by Tina Perinotto

According to the Retrogreening Offices in Australia report released earlier this year by development consultant Davis Langdon, around 100,000 jobs in a decade, or 27,000 new jobs a year at a cost of $26 billion over the 10 year period.

That’s not bad news in a climate that is looking more than shaky right now with the Construction Forecasting Council expecting the construction industry will contract by $12 billion during the next two years and shed more than 75,000 jobs and drop by 37 per cent this year this year in terms of activity (48 per cent next year).

All grim news, but not if you look at the opportunity to green the sector, according to Davis Langdon managing director, Mark Beattie.

Bring in some incentives such as accelerated depreciation entitlements for building owners and you could soften the blow of the downturn by more than a little.

“Our research suggests that building owners can use this ‘down time’ to reposition their assets, increase energy efficiency and improve value,” Mr Beattie said in a media release accompanying the report.

“By rethinking the way building owners invest, there are opportunities to achieve greenhouse gas reductions while creating a raft of employment opportunities as well as improving productivity and improving the performance of a significant part of our built environment.”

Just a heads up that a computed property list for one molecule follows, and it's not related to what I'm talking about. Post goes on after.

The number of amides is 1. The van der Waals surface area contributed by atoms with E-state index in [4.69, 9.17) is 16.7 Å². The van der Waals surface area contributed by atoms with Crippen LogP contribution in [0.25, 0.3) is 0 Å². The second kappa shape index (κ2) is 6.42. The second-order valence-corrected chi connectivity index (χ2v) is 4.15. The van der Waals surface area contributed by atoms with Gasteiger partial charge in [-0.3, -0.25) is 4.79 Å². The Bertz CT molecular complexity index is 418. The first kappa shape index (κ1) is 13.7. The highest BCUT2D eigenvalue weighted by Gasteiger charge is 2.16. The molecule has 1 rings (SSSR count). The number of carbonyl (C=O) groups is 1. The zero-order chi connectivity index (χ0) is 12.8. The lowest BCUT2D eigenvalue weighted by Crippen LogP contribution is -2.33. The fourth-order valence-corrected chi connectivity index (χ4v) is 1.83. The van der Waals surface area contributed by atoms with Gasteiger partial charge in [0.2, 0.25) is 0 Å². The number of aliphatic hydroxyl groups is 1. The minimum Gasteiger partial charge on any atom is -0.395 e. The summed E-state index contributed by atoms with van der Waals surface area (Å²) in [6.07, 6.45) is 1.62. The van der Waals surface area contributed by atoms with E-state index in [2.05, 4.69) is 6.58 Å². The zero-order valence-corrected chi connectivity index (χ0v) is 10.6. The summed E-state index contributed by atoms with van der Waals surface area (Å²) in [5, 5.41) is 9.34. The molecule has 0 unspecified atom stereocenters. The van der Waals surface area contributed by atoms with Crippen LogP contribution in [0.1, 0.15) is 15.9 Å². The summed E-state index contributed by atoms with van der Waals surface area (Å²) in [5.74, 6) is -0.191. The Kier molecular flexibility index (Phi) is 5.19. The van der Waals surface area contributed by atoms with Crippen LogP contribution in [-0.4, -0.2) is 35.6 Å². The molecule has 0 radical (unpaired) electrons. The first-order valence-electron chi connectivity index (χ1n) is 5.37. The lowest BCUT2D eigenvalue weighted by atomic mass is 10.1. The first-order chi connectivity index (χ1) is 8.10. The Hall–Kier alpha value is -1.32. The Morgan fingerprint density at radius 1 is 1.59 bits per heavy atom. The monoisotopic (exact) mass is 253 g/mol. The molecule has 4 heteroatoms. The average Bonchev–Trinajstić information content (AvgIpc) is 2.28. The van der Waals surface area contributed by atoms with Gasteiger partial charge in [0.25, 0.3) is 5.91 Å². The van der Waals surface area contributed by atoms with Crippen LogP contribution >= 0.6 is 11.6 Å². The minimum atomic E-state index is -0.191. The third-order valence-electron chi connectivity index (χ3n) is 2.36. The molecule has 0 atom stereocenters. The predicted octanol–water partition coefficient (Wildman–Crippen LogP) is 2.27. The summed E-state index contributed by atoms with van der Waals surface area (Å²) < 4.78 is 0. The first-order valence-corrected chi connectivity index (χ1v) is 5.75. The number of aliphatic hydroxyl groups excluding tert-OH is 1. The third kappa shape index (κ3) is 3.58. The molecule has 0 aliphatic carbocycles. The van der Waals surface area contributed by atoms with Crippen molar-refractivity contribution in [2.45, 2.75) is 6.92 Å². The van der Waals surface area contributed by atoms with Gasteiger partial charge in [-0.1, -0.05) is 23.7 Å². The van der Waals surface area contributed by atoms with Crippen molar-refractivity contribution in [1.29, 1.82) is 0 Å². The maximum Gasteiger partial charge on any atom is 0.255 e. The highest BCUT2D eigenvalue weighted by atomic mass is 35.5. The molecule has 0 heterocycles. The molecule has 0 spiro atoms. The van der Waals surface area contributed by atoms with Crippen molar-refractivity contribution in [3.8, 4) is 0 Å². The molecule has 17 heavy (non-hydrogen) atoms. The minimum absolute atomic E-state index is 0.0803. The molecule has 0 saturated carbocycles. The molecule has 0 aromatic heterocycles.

Mr Beattie said 81 per cent of Australia’s existing commercial office stock is over 10 years of age, with a need for refurbishment.

“This represents more than 17.5 million metres of office space, and nearly 90 per cent of this is A grade or B grade stock desperately in need of upgrade.

“Retrogreening such a significant quantity of office stock across the nation would create direct employment for more than 10,000 people engaged in construction each year, which means generating almost 27,000 new jobs across the broader economy.

“Further benefit comes from the fact that this type of work sees a quick flow on to industry, and there is a substantial replacement of otherwise ‘lost’ jobs.”

For every job created in this way, there would be 130 tonnes of greenhouse gasses saved, or 1.4 million tonnes, equivalent to taking 300,000 cars off the road, the report said.

And that’s not even counting the savings in energy – of up to 42 per cent less power required – that would take the load off the “already overstretched infrastructure.”

See the full report at

– by Tina Perinotto

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